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Images

Changing the image for an instance group

You can choose a different AMI for an instance group.

If you kops edit ig nodes, you should see an image member of the spec.

Various syntaxes are available:

  • ami-abcdef specifies an AMI by id directly.
  • <owner>/<name> specifies an AMI by its owner and Name properties

The ami spec is precise, but AMIs vary by region. So it is often more convenient to use the <owner>/<name> specifier, if equivalent images have been copied to various regions with the same name.

For example, to use Ubuntu 16.04, you could specify:

image: 099720109477/ubuntu/images/hvm-ssd/ubuntu-xenial-16.04-amd64-server-20180405

You can find the name for an image using e.g. aws ec2 describe-images --image-id ami-493f2f29

(Please note that ubuntu is currently undergoing validation testing with k8s - use at your own risk!)

If you are creating a new cluster you can use the --image flag when running kops create cluster, which should be easier than editing your instance groups.

In addition, we support a few-well known aliases for the owner:

  • kope.io => 383156758163
  • redhat.com => 309956199498
  • coreos.com => 595879546273
  • amazon.com => 137112412989

Debian

A Debian image with a custom kubernetes kernel is the primary (default) platform for kops.

We run a Debian Jessie image, with a 4.4 (stable series) kernel that is built with kubernetes-specific settings.

The tooling used to build these images is open source:

The latest image name is kept in the stable channel manifest, but an example is kope.io/k8s-1.4-debian-jessie-amd64-hvm-ebs-2016-10-21. This means to look for an image published by kope.io, (which is a well-known alias to account 383156758163), with the name k8s-1.4-debian-jessie-amd64-hvm-ebs-2016-10-21. By using a name instead of an AMI, we can reference an image irrespective of the region in which it is located.

kops should also now work on stock Debian 9 (Stretch) images. Stock Debian 8 (Jessie) images are not recommended, as they typically do not have a suitable kernel and kernel options configured.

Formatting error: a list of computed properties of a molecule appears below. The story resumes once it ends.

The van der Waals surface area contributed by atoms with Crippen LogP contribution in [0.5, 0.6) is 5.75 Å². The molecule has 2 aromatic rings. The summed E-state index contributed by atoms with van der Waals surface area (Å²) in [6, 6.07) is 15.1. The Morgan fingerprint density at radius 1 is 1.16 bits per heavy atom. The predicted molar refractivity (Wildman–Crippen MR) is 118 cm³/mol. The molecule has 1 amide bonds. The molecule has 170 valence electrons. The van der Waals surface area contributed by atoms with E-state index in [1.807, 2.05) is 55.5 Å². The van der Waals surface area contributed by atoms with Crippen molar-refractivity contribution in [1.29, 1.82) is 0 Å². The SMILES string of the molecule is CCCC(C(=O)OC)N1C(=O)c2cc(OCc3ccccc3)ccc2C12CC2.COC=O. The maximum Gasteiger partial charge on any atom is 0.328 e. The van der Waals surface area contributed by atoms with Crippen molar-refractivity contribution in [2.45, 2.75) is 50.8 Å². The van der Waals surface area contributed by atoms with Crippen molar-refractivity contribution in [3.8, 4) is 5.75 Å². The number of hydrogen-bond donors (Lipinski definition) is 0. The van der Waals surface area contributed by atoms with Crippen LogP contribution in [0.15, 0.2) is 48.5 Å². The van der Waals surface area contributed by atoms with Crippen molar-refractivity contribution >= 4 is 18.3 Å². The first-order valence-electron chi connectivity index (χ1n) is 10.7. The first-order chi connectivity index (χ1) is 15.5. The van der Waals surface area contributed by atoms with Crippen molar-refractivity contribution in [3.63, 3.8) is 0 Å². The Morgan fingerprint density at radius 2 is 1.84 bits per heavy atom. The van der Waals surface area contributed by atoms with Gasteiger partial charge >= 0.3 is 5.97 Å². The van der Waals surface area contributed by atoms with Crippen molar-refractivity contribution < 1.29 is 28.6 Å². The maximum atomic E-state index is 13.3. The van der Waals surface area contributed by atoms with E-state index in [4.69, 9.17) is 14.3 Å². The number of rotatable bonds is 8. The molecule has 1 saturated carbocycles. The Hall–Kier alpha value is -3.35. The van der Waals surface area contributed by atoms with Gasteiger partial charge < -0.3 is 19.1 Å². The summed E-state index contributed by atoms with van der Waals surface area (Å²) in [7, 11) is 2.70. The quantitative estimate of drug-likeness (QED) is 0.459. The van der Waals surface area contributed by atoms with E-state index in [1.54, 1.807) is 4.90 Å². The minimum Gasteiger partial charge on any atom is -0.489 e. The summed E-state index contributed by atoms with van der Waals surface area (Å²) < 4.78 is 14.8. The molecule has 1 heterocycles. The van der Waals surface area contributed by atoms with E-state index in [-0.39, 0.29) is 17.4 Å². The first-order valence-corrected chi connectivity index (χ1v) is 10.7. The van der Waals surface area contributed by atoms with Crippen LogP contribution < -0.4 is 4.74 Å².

Ubuntu

Ubuntu is not the default platform, but is believed to be entirely functional.

Ubuntu 16.04 or later is required (we require systemd).

For example, to use Ubuntu 16.04, you could specify:

image: 099720109477/ubuntu/images/hvm-ssd/ubuntu-xenial-16.04-amd64-server-20180405

You can find the name for an image by first consulting Ubuntu's image finder, and then using e.g. aws ec2 describe-images --image-id ami-493f2f29

CentOS

CentOS7 support is still experimental, but should work. Please report any issues.

The following steps are known:

Be aware of the following limitations:

  • CentOS 7.2 is the recommended minimum version
  • CentOS7 AMIs are running an older kernel than we prefer to run elsewhere

RHEL7

RHEL7 support is still experimental, but should work. Please report any issues.

The following steps are known:

  • Redhat AMIs can be found using aws ec2 describe-images --region=us-east-1 --owner=309956199498 --filters Name=virtualization-type,Values=hvm
  • You can specify the name using the redhat.com owner alias, for example redhat.com/RHEL-7.2_HVM-20161025-x86_64-1-Hourly2-GP2

Be aware of the following limitations:

  • RHEL 7.2 is the recommended minimum version
  • RHEL7 AMIs are running an older kernel than we prefer to run elsewhere

CoreOS

CoreOS has been tested enough to be considered ready for production with kops, but if you encounter any problem please report it to us.

The following steps are known:

  • The latest stable CoreOS AMI can be found using:
aws ec2 describe-images --region=us-east-1 --owner=595879546273 \
    --filters "Name=virtualization-type,Values=hvm" "Name=name,Values=CoreOS-stable*" \
    --query 'sort_by(Images,&CreationDate)[-1].{id:ImageLocation}'

Also, you can obtain the "AMI ID" from CoreOS web page too. They publish their AMI's using a json file at https://coreos.com/dist/aws/aws-stable.json. Using some scripting and a "json" parser (like jq) you can obtain the AMI ID from a specific availability zone:

curl -s https://coreos.com/dist/aws/aws-stable.json | jq -r '.["us-east-1"].hvm'
"ami-32705b49"
  • You can specify the name using the coreos.com owner alias, for example coreos.com/CoreOS-stable-1409.8.0-hvm or leave it at 595879546273/CoreOS-stable-1409.8.0-hvm if you prefer to do so.

As part of our documentation, you will find a practical exercise using CoreOS with KOPS. See the file "coreos-kops-tests-multimaster.md" in the "examples" directory. This exercise covers not only using kops with CoreOS, but also a practical view of KOPS with a multi-master kubernetes setup.

Note: SSH username for CoreOS based instances will be core

Amazon Linux 2

Amazon Linux 2 support is still experimental, but should work. Please report any issues.

The following steps are known:

  • The latest Amazon Linux 2 AMI can be found using:
aws ec2 describe-images --region=us-east-1 --owner=137112412989 \
    --filters "Name=name,Values=amzn2-ami-hvm-2*-gp2" \
    --query 'sort_by(Images,&CreationDate)[-1].{name:Name}'
  • You can specify the name using the amazon.com owner alias, for example amazon.com/amzn2-ami-hvm-2.0.20180622.1-x86_64-gp2

Be aware of the following limitations:

  • Amazon Linux 2 LTS is the recommended minimum version, a previous version called just "Amazon Linux AMI" is not supported.

Note: SSH username for Amazon Linux 2 based instances will be ec2-user